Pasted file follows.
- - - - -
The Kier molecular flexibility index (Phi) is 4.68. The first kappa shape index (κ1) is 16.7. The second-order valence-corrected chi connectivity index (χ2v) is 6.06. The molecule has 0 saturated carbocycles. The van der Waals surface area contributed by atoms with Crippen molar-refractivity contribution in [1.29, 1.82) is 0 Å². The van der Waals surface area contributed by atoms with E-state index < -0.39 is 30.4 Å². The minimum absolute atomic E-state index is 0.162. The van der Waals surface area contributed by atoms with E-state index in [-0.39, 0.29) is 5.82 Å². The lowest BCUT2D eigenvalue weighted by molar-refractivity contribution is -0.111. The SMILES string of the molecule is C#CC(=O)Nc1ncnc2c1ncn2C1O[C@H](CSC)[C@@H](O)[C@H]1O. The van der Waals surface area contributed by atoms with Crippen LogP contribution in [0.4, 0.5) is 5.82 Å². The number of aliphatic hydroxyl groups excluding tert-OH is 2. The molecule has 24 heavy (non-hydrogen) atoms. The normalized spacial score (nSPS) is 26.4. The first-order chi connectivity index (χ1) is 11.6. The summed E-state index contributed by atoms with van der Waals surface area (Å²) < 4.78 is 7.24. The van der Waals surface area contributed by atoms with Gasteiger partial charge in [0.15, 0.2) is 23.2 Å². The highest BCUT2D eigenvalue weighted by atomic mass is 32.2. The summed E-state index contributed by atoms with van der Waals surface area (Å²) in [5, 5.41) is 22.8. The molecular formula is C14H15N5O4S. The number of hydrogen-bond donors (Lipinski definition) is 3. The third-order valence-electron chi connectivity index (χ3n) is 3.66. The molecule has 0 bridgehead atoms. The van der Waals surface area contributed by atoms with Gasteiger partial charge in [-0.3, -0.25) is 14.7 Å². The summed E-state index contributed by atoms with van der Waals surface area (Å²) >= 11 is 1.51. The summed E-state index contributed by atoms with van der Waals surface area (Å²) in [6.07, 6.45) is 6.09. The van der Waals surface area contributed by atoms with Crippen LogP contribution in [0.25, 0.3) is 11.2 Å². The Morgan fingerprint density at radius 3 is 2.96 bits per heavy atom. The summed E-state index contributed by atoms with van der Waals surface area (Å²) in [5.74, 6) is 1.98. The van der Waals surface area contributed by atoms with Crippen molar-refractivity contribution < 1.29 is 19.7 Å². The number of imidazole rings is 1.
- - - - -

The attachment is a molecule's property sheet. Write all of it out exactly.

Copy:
The Kier molecular flexibility index (Phi) is 4.68. The first kappa shape index (κ1) is 16.7. The second-order valence-corrected chi connectivity index (χ2v) is 6.06. The molecule has 0 saturated carbocycles. The van der Waals surface area contributed by atoms with Crippen molar-refractivity contribution in [1.29, 1.82) is 0 Å². The van der Waals surface area contributed by atoms with E-state index < -0.39 is 30.4 Å². The minimum absolute atomic E-state index is 0.162. The van der Waals surface area contributed by atoms with E-state index in [-0.39, 0.29) is 5.82 Å². The lowest BCUT2D eigenvalue weighted by molar-refractivity contribution is -0.111. The SMILES string of the molecule is C#CC(=O)Nc1ncnc2c1ncn2C1O[C@H](CSC)[C@@H](O)[C@H]1O. The van der Waals surface area contributed by atoms with Crippen LogP contribution in [0.4, 0.5) is 5.82 Å². The number of aliphatic hydroxyl groups excluding tert-OH is 2. The molecule has 24 heavy (non-hydrogen) atoms. The normalized spacial score (nSPS) is 26.4. The first-order chi connectivity index (χ1) is 11.6. The summed E-state index contributed by atoms with van der Waals surface area (Å²) < 4.78 is 7.24. The van der Waals surface area contributed by atoms with Gasteiger partial charge in [0.15, 0.2) is 23.2 Å². The highest BCUT2D eigenvalue weighted by atomic mass is 32.2. The summed E-state index contributed by atoms with van der Waals surface area (Å²) in [5, 5.41) is 22.8. The molecular formula is C14H15N5O4S. The number of hydrogen-bond donors (Lipinski definition) is 3. The third-order valence-electron chi connectivity index (χ3n) is 3.66. The molecule has 0 bridgehead atoms. The van der Waals surface area contributed by atoms with Gasteiger partial charge in [-0.3, -0.25) is 14.7 Å². The summed E-state index contributed by atoms with van der Waals surface area (Å²) >= 11 is 1.51. The summed E-state index contributed by atoms with van der Waals surface area (Å²) in [6.07, 6.45) is 6.09. The van der Waals surface area contributed by atoms with Crippen LogP contribution in [0.25, 0.3) is 11.2 Å². The Morgan fingerprint density at radius 3 is 2.96 bits per heavy atom. The summed E-state index contributed by atoms with van der Waals surface area (Å²) in [5.74, 6) is 1.98. The van der Waals surface area contributed by atoms with Crippen molar-refractivity contribution < 1.29 is 19.7 Å². The number of imidazole rings is 1.